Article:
Judicial Watch announced today that the California Superior Court has released its full opinion in the case decided last week declaring that the State’s racial, ethnic, and LGBT quota for diversity on corporate boards of California-based corporations violates the California Constitution. The court found that only in “very particular cases should discrimination be remedied by more discrimination.”
The ruling and opinion come in the case (Robin Crest, et al. v. Alex Padilla, in his official capacity as Secretary of State of the State of California (No.20STCV37513)) granting Judicial Watch’s motion for summary judgment in its lawsuit on behalf of taxpayers who are asking the court to declare the quota scheme unconstitutional under California’s constitution and seeking to enjoin its enforcement. This lawsuit was filed by Judicial Watch on October 2, 2020, in the Superior Court of the State of California, County of Los Angeles, on behalf of three California taxpayers (Robin Crest, Earl De Vries and Judy DeVries) to prevent California from enforcing Assembly Bill 979 (AB 979). The law requires that boards of directors of California-based, publicly held domestic or foreign corporations satisfy a racial, ethnic, and LGBT quota by the end of the 2021 calendar year….
Judicial Watch completed a trial in a separate lawsuit in Los Angeles County Superior Court on behalf of California taxpayers to prevent the state from implementing a 2018 law (SB 826) requiring publicly-held corporations headquartered in California to have at least one director “who self-identifies her gender as a woman, without regard to the individual’s designated sex at birth” on their boards by December 31, 2019 (Robin Crest et al. v. Alex Padilla (No.19ST-CV-27561)).
From the ruling:
If demographically homogenous boards are a problem, then heterogeno s boards are the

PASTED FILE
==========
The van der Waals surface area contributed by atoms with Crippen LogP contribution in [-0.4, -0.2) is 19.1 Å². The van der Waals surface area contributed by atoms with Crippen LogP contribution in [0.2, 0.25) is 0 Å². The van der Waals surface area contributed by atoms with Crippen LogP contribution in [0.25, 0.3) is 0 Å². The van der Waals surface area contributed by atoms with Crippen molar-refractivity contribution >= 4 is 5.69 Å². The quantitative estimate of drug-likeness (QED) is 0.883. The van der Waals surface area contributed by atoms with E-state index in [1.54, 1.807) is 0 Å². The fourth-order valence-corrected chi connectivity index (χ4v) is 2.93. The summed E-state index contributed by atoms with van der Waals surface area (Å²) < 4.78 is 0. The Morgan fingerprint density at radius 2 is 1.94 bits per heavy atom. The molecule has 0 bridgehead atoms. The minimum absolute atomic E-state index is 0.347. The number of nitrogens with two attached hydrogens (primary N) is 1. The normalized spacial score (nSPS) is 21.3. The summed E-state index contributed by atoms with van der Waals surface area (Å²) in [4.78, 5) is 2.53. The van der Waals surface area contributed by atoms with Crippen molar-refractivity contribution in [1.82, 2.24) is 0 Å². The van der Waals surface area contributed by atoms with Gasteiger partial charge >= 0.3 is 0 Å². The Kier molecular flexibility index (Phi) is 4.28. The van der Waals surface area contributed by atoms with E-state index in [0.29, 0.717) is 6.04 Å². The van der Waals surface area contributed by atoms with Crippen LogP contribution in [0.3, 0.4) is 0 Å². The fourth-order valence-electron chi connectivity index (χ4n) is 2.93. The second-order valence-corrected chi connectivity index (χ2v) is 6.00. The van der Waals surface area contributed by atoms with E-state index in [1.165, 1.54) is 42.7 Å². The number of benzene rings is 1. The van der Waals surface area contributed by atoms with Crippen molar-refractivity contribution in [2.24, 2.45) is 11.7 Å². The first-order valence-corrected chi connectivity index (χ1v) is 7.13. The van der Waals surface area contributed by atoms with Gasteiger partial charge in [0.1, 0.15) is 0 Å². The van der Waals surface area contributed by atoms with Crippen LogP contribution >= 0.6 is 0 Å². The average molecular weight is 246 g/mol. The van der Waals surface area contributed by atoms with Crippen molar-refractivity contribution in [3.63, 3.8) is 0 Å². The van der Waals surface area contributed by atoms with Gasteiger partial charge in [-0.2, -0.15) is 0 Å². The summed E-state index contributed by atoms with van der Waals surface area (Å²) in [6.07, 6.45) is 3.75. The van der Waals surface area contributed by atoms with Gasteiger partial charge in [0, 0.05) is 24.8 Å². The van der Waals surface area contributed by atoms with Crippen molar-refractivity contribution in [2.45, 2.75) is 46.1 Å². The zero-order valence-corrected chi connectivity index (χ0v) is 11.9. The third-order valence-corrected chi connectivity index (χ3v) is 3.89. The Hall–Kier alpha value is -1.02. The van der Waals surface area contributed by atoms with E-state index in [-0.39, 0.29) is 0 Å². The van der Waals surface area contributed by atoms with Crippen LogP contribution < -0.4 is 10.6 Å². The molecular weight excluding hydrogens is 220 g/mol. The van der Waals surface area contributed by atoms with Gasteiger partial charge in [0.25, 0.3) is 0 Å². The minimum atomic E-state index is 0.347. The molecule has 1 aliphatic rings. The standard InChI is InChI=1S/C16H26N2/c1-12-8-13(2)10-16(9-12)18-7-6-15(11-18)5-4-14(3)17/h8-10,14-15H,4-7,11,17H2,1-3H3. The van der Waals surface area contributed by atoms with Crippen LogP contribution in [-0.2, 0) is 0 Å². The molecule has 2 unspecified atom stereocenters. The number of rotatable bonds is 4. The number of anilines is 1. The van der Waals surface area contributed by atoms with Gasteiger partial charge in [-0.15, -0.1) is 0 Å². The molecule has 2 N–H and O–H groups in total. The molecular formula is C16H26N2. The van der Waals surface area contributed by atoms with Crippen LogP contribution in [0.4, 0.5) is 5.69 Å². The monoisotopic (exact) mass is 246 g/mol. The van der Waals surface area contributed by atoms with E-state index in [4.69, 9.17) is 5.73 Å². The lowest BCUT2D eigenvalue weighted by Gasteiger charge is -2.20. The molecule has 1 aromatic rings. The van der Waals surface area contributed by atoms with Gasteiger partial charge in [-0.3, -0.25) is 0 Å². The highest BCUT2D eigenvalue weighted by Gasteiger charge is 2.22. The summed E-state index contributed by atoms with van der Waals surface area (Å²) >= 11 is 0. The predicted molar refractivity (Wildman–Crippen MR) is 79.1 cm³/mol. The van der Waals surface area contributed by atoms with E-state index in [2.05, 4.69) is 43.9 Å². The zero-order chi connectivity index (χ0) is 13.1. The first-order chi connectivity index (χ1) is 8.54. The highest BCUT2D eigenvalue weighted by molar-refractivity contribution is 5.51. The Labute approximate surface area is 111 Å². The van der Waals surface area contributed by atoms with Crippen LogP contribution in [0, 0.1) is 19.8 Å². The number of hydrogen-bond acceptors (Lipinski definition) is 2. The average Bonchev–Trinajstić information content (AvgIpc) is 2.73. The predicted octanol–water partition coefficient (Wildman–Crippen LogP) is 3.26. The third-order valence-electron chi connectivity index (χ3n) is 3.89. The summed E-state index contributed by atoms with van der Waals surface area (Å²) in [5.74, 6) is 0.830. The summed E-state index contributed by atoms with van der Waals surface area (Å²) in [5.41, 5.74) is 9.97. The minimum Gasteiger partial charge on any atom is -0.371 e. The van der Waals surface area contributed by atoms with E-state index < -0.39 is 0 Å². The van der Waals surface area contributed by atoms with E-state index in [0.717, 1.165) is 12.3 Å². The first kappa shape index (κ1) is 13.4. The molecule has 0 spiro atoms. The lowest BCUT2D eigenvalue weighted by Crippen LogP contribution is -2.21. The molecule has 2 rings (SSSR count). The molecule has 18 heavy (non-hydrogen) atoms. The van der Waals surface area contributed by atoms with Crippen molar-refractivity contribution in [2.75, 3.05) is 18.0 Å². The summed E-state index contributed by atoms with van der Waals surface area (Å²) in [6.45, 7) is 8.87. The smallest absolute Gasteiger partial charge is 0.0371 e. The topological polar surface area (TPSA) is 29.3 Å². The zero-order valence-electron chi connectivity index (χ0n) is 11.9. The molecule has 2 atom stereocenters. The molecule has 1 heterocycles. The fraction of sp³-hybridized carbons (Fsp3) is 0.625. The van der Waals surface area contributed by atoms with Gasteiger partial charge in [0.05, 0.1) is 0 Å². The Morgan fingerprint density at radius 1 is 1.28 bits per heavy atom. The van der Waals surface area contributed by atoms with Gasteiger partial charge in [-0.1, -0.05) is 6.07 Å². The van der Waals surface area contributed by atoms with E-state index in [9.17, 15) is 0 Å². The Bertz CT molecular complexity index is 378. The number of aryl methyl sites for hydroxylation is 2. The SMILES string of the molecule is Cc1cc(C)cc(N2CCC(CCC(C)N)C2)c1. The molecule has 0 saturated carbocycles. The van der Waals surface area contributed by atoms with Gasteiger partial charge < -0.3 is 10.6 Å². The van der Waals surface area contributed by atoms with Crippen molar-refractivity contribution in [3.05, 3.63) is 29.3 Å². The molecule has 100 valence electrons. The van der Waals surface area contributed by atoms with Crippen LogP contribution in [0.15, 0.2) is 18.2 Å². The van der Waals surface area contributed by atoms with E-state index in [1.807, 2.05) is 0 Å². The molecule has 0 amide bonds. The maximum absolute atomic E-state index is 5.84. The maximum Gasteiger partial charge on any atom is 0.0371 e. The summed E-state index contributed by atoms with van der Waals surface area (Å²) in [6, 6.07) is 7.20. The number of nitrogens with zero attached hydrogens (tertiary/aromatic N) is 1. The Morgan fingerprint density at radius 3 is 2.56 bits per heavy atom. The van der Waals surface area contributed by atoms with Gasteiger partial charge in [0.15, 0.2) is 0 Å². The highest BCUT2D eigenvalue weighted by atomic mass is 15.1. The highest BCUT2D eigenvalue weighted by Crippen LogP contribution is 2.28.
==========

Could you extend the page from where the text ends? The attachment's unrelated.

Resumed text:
immediate and obvious solution. But that doesn’t mean the Legislature can skip directly to
mandating heterogenous boards. The difficulty is that the Legislature is thinking in group terms.
But the California Constitution protects the right of individuals to equal treatment. Before the
Legislature may require that members of one group be given certain board seats, it must first try
to create neutral conditions under which qualified individuals from any group may succeed. That
attempt was not made in this case.
The NY Times notes that the gender quota law also is likely to fall, but not to worry, private sector pressures will achieve the same result:
It was not clear whether California would appeal Judge Green’s ruling. The office of the secretary of state, Shirley Weber, did not respond to a request for comment.
The decision was not a complete surprise, and California’s gender diversity law may face a similar fate, said David A. Bell, the co-chairman of corporate governance at the law firm Fenwick & West. “Under constitutional principles, the courts have generally been hostile to quotas,” Mr. Bell said.
Still, if Judge Green’s decision holds up after any potential appeals, Mr. Bell said he did not expect it to change much for companies that are already being pushed to diversify their top ranks.
“It has already set a benchmark for expectations by a lot of different stakeholders — institutional investors, employees, customers,” he said. “The benchmark exists and those expectations are going to carry forth in the world.”
More lawsuits need to be brought challenging discrimination in the name of “equity.”DONATE